https://d5nxst8fruw4z.cloudfront.net/atrk.gif?account=pUuXo1IWhd10Ug
logo
Technology: Digital generation
November 25, 2014 | 12:00 AM
Photo - Shutterstock
 
Sharelines

With the demand for hi-tech presents sure to hit new heights this year, should we be worried that playtime has gone digital?

When my son sat down to write his Christmas list (in June), it was topped by a computer game, followed by three gaming apps, a plaintive request for "my own tablet" then – at last – a "proper" toy: some Lego. His main worry was whether Santa would have the technical know-how to deliver the apps on Christmas morning. Mine was whether it's healthy for a seven year old to show so little interest in traditional, physical toys.

Research shows that 78 per cent of UK children aged five to 11 asked for a hi-tech present last Christmas – a figure certain to rise this year.

The survey also found that many parents feel as uncomfortable as I do, with 46 per cent saying the gadgets were too expensive and their children too young.



Manufacturers now accept that the market for toys ends at nine, compared to 11 just 20 years ago. That may seem a pity, but it's not all bad news: it seems that digital toys can actually encourage creativity, boost imagination and even help development.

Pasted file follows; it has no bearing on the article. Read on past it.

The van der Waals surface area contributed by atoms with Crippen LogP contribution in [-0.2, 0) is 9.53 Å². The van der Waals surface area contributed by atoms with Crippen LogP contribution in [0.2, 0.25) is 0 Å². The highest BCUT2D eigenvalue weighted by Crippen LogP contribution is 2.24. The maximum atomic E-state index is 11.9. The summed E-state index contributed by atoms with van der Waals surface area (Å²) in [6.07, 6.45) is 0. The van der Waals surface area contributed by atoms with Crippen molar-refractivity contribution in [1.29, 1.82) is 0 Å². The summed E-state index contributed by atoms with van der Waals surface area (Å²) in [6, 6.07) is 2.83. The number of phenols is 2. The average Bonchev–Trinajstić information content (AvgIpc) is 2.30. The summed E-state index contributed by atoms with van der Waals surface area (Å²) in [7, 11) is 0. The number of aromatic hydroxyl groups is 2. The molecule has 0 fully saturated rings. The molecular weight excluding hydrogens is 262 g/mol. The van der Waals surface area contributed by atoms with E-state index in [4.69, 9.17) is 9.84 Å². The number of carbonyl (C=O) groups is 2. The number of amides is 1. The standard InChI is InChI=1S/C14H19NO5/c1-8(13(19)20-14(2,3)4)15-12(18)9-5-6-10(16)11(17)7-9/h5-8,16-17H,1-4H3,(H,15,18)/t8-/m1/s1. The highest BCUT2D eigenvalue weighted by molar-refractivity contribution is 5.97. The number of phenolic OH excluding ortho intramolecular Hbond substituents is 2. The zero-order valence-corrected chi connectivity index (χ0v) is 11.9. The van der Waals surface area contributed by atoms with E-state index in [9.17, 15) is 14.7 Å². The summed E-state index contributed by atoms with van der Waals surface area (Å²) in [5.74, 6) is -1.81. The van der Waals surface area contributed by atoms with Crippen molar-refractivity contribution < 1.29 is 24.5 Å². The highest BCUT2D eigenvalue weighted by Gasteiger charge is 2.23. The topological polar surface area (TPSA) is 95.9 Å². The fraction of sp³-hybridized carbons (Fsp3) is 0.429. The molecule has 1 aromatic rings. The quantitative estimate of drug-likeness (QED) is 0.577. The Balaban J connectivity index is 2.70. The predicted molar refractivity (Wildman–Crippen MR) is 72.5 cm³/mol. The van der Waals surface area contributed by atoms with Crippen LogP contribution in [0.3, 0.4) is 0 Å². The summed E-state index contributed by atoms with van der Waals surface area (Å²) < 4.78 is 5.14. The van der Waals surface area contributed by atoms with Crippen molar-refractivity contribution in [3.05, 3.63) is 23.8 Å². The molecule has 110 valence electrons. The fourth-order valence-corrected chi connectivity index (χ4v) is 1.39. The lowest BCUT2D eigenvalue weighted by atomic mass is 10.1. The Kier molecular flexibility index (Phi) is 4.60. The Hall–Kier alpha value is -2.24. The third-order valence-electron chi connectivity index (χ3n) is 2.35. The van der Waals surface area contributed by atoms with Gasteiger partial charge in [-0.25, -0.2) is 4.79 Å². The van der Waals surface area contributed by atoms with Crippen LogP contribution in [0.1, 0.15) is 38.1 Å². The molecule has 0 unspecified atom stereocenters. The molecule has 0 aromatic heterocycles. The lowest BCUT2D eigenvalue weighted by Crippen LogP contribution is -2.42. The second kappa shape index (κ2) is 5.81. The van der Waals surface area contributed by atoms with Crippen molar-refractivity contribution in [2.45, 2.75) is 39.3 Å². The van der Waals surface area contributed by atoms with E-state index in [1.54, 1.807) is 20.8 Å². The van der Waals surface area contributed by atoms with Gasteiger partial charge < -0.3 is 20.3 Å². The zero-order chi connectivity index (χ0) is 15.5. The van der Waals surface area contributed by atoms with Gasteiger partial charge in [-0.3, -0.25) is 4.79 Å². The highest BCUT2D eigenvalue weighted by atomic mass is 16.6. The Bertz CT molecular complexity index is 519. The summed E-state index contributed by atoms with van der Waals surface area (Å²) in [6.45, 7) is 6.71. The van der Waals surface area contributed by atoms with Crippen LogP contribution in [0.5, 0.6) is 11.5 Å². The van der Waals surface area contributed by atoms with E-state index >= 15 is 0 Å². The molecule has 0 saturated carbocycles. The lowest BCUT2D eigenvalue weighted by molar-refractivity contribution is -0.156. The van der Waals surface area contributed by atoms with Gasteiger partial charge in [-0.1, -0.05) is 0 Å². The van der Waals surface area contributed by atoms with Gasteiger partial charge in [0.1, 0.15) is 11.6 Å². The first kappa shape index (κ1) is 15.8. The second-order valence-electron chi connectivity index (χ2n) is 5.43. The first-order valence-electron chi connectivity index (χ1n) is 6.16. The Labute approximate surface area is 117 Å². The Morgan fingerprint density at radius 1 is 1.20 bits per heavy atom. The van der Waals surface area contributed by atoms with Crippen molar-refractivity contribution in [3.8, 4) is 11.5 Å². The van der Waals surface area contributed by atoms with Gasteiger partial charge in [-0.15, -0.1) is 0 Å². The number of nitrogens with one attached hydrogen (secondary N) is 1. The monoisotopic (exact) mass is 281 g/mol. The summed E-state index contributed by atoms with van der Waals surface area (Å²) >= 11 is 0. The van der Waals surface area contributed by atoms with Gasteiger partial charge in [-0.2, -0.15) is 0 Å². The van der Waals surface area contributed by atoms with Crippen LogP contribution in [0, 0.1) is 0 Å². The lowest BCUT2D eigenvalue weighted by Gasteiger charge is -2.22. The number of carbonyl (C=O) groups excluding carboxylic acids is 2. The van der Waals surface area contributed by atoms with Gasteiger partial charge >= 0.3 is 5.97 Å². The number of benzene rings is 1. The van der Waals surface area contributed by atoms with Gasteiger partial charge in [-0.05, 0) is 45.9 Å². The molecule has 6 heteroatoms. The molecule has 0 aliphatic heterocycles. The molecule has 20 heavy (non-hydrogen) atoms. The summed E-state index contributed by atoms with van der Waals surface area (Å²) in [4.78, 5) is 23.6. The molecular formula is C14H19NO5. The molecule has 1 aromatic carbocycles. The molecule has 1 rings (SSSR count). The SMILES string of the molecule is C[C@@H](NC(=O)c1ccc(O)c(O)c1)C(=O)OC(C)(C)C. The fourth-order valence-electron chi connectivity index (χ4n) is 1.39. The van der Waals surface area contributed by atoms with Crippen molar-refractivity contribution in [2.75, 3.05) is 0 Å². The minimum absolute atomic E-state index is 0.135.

A recent study at the University of Oxford found that children who played video games for an hour a day or less were happier, and had fewer emotional problems and better social interactions than those who played none (though those who played for more than three hours a day were more troubled than both).



What's more – children look away now – there's some research from the University of Geneva showing that shoot-'em-up video games can lead to better attention, visual spatial processing skills and memory.

The benefit – or not – of this playtime revolution depends on two things: the tech toys you choose and how they fit in to your child's play "diet", says psychologist Amanda Gummer of the website Fundamentally Children, which runs the Good Toy and App Guides.

"Parents should see screens as the sweets and crisps of the play world – treats they love but that shouldn't replace other essential types of play such as a game of football outside or playing I-spy in the car," she says.


STAY UPDATED
Subscribe to our newsletter and be the first to know all the latest news